Most maritime workers do not receive the same workers’ compensation benefits as onshore workers. However, federal and state laws still protect them. Maritime accidents can occur offshore in work environments involving vessels and heavy equipment. If you have suffered a maritime injury, it’s important to understand your rights.
A New Iberia maritime attorney with Laborde Earles Injury Lawyers can assist you in suing your employer for the damages you’ve suffered. In addition, our team can gather evidence to support your claim or lawsuit and fight for you in court if we don’t achieve a fair settlement.
When you call or fill out the online form, we can review your claim during a free consultation.
Maritime Injuries and Possible Damages
Maritime professionals are essential to keeping our nation running. U.S. federal laws offer protections to help these workers obtain monetary compensation when hurt in the workplace. These protections can also help surviving family members if a loved one is fatally wounded.
Common maritime injuries in the workplace that could lead to a claim include:
- Head injuries
- Loss of mobility
- Broken bones
- Amputation of limbs or digits
- Occupational illnesses or diseases
- Toxic exposure
- Electric shock
- Neck, back, or spinal cord injuries
- Organ damage
- Internal bleeding
- Cuts, bruises, and burns
- Slip and fall injuries
After being injured in an offshore accident or another work-related incident, you may be entitled to recover damages.
Depending on your job and the circumstances surrounding the incident, you can seek financial compensation to cover various damages, including:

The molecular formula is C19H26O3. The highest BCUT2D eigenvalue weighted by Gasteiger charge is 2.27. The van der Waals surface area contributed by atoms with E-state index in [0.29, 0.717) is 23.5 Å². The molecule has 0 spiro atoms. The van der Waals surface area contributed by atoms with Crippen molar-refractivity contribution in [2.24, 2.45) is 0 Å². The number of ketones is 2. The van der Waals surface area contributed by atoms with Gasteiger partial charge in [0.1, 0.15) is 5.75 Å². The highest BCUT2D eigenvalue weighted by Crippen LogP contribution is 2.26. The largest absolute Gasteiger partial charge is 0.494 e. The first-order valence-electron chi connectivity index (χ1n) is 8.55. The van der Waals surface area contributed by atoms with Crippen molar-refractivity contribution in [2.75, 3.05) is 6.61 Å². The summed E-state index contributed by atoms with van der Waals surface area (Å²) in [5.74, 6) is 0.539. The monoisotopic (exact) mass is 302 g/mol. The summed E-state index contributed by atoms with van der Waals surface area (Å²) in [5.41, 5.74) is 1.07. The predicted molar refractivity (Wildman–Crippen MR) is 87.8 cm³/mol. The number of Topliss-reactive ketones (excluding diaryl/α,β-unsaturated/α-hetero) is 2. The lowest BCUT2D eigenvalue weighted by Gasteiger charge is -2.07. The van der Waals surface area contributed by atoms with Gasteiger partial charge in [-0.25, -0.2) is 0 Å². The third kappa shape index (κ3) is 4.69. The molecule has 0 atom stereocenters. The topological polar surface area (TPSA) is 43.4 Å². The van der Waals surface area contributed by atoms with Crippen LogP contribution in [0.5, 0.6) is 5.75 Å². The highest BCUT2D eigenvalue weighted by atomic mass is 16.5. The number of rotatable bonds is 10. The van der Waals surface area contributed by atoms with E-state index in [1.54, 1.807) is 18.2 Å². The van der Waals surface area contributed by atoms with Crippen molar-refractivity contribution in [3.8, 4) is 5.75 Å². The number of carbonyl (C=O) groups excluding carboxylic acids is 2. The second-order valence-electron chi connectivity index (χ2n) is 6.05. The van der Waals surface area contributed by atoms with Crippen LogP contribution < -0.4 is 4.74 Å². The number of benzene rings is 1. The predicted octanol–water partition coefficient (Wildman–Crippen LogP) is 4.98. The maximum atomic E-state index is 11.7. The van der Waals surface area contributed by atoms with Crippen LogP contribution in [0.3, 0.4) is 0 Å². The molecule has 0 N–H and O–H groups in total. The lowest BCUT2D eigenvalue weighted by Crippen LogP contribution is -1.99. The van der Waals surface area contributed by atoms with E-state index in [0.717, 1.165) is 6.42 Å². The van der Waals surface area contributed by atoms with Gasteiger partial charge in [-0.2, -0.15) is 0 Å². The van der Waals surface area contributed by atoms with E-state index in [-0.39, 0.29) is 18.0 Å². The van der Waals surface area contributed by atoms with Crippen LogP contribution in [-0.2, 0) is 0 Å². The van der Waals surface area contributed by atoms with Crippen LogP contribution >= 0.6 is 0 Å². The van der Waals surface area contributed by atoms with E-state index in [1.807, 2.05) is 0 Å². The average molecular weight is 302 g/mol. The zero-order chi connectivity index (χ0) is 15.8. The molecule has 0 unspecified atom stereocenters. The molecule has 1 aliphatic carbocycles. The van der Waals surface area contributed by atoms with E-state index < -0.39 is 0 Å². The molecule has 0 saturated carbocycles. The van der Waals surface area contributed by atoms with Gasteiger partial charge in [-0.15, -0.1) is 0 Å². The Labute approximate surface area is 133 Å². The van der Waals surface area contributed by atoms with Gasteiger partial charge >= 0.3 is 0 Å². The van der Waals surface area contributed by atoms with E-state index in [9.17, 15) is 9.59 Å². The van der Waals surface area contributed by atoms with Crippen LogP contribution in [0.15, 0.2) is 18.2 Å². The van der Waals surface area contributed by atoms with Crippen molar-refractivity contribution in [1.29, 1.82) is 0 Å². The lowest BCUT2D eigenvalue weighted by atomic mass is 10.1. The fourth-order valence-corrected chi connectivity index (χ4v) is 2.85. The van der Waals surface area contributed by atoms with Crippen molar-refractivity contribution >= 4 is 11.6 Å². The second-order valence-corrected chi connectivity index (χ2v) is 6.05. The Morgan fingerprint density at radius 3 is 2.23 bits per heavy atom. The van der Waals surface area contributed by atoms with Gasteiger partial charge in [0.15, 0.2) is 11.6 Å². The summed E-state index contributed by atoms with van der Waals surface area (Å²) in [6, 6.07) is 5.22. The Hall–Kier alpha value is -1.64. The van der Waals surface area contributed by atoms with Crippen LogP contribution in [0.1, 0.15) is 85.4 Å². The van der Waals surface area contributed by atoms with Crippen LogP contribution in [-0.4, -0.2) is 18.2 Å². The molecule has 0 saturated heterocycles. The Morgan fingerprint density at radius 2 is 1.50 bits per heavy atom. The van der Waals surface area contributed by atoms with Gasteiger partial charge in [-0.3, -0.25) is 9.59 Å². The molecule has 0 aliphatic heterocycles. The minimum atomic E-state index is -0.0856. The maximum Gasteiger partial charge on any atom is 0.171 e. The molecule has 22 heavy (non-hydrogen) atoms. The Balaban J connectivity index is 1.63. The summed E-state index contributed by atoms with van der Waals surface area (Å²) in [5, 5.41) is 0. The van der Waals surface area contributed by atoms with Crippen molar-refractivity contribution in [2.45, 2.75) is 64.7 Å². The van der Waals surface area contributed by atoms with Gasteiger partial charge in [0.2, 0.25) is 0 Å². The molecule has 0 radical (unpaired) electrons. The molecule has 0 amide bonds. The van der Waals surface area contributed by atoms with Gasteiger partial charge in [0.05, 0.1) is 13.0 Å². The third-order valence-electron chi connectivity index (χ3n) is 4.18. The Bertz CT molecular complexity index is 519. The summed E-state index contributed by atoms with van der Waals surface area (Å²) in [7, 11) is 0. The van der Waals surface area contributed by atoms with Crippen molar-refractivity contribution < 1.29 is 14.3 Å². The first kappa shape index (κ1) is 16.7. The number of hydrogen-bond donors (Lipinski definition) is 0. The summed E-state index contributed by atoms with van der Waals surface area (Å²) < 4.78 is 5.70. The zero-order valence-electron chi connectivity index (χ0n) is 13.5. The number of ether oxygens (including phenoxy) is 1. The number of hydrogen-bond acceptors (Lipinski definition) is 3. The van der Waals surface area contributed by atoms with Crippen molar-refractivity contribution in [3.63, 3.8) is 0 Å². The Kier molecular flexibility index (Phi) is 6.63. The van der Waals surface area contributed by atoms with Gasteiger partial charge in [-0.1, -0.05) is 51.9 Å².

- Medical care costs: All past and future costs, including doctor visits, surgical procedures, medication, diagnostic testing, and physical therapy.
- Lost wages: Wages you would have earned during the recovery process that prevented you from working.
- Pain and suffering: The accident’s mental, emotional, and physical toll.
- Loss of enjoyment: The loss of the ability to enjoy life or activities you participated in before your injury or illness.
Securing professional legal representation can improve your chances of obtaining a fair settlement. One of our experienced maritime accident lawyers can help you understand the full value of your injury and related damages.
Laborde Earles injury was great for me they took care of me very fast and professional. If for any reason I need legal help they will be who I use.Client
A General Overview of Maritime Injury Laws
Any job-related condition that requires medical treatment or causes a maritime employee to miss work could be the basis of a maritime injury claim. As noted earlier, workers’ compensation insurance policies do not protect maritime workers. However, several federal laws do.
When our New Iberia personal injury lawyer reviews your potential claim, they will determine if you can file it under any of the legal options listed below:
The Jones Act
Because offshore workers have no protections under traditional workers’ compensation laws, they may sue their employer directly under the Jones Act (46 U.S.C. 30104).
Any worker on a seafaring vessel is considered a maritime worker and eligible as a “seaman” under the act. This act defines a seaman as any worker on a vessel who navigates rivers, oceans, or offshore waters.
Examples of offshore vessels include:
- Floating barges
- Diving vessels
- Cruise ships
- (Jack-up) drilling rigs
- Cargo ships
- Fishing boats
- Other work-related water-worthy crafts
Under the Jones Act, you can file a formal lawsuit against your employer if you experience an on-the-job accident or injury due to their negligence or that of a crewmember.
The law is in place to ensure that employers maintain a safe work environment that prevents severe injuries and fatal accidents. Your maritime accident must result in a severe or permanent injury or disability to file a claim under the Jones Act.